The MFA Creative Writing Program at ODU typically has 10 competitive, funded assistantships (which include tuition waivers — in the past we have been fortunate to have the waivers cover most if not all of the tuition) from the College of Arts and Letters.
Students must indicate at the time of application to the program that they are interested in applying for funding. Students who eventually wind up in these positions must be registered for a full graduate load (9 credits a semester). Typically, assistantships are for teaching (at least 1 class per semester); or for working in the Writing Tutorial Services; other assistantships are research assistant positions. Again, please note that these numbers are average and may vary from academic year to year depending on the availability of college funds. Assistantships require 20 hours of work per week.
Seth Abramson’s list of 27 underrated creative-writing MFA programs was published over at The Huffington Post last week. ODU made the cut, as did VCU.
See what Seth had to say in his article, The Top 25 Underrated Creative Writing MFA Programs
At age 95, Old Dominion University Professor Emeritus of English Ernest Rhodes has published a memoir of growing up in an orphans’ home-school in Illinois, and will give a reading from the book at noon Tuesday, Sept. 21, at the University Village Bookstore.
In “A Coal Miner’s Family at Mooseheart,” Rhodes recalls the period 1919-39, and particularly the years starting in 1926 when, as an 11-year-old, he and his three siblings moved with their recently widowed mother from a small coal-mining town in West Virginia to the City of Children at Mooseheart, Ill., a unique home-school near Chicago run by the Moose fraternity, which still operates today.
Read more at:
We’ve spent the past week dodging hurricanes and typesetting poems which can only mean one thing–it’s September. Look for the second issue of BSR to drop in ten days.
Credit: John Campbell
Bonnie Jo Campbell, the ODU MFA Creative Writing Program’s Fall 2010 writer-in-residence, will spend two weeks at Old Dominion early in the semester. Campbell’s short-story collection, American Salvage, was a finalist for the 2009 National Book Award in fiction, and a finalist for the National Book Critics Circle award in fiction. While on campus, Campbell will work with students in the creative-writing program, give a talk on craft, and give a reading.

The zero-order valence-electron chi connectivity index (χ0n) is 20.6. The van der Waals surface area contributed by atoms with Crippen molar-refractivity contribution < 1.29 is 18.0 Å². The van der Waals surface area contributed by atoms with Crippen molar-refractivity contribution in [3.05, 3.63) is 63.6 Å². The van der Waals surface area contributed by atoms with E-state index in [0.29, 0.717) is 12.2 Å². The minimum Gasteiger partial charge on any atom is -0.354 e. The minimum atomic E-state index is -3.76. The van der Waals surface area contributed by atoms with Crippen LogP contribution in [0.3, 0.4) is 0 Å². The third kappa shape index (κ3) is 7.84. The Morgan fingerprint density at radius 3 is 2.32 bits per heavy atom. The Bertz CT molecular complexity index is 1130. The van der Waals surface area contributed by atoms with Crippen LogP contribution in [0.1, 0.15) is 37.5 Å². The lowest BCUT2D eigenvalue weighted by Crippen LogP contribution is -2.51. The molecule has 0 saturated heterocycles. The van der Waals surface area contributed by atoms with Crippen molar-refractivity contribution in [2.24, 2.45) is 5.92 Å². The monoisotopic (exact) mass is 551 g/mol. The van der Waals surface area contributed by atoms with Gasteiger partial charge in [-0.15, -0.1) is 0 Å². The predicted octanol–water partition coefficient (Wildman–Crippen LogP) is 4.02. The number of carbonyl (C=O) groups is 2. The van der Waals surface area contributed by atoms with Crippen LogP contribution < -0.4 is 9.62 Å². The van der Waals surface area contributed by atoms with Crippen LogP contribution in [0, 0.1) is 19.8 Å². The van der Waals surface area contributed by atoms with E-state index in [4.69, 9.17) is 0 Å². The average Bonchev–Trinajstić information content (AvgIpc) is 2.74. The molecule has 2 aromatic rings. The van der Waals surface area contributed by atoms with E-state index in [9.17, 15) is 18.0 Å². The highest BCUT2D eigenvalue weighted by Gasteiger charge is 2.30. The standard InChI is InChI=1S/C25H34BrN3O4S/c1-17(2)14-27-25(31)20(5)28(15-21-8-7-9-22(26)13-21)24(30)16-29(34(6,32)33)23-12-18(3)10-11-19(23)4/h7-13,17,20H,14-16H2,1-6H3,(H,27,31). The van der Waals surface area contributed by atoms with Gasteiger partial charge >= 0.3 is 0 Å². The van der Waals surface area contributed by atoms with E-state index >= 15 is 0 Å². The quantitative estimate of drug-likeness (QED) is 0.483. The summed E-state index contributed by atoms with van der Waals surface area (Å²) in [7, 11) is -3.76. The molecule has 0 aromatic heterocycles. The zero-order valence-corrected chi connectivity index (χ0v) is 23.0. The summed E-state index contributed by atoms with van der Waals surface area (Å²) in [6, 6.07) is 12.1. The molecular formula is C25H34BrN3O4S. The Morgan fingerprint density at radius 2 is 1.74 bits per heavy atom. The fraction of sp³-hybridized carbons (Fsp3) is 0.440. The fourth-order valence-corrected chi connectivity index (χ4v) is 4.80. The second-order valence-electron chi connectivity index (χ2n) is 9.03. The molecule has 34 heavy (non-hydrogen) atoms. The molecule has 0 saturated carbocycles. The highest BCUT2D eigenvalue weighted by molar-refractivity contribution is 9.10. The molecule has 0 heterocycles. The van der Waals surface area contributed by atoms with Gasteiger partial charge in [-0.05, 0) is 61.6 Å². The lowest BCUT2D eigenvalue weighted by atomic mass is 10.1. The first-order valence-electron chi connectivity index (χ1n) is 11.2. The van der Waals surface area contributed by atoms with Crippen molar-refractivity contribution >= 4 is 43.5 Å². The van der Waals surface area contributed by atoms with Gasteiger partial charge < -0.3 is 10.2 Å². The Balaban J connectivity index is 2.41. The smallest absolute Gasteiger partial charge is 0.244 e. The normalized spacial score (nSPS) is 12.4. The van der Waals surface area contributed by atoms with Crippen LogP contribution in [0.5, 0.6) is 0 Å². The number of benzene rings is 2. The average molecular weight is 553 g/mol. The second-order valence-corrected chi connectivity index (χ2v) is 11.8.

Bonnie Jo Campbell’s general schedule is as follows:
September 27 –October 4:
- Writer in Residence will meet in individual tutorials with ODU MFA Creative Writing students
- Craft Talk (open to the ODU community and general public)–Anecdotes: The Littlest Stories–(12:00 nn – 1:00 pm Wednesday, 29 September, Charles Burgess Room(BAL 9024), 9th floor BAL, ODU main campus)
- Reading at the 33rd Annual ODU Literary Festival: Monday 4 October, 2:00 pm at the ODU Village Bookstore (45th St. corner Monarch Way)
Blake Bailey won one of seven prestigious awards for literature in 2010 from the American Academy of Arts and Letters. His book Cheever: a Life won the 2010 National Book Critics Circle Award, the Francis Parkman Prize, and was a finalist for the Pulitzer and the James Tait Black Memorial Prize. Blake will be teaching courses in fall 2010 for the MFA Creative Writing Program at ODU.
Bailey, a literary biographer, has also written a well-received biography of Richard Yates (A Tragic Honesty: The Life and Work of Richard Yates), as well as a series of articles for Slate about the loss of his home and possessions in hurricane Katrina. He and his family now make their home in Norfolk.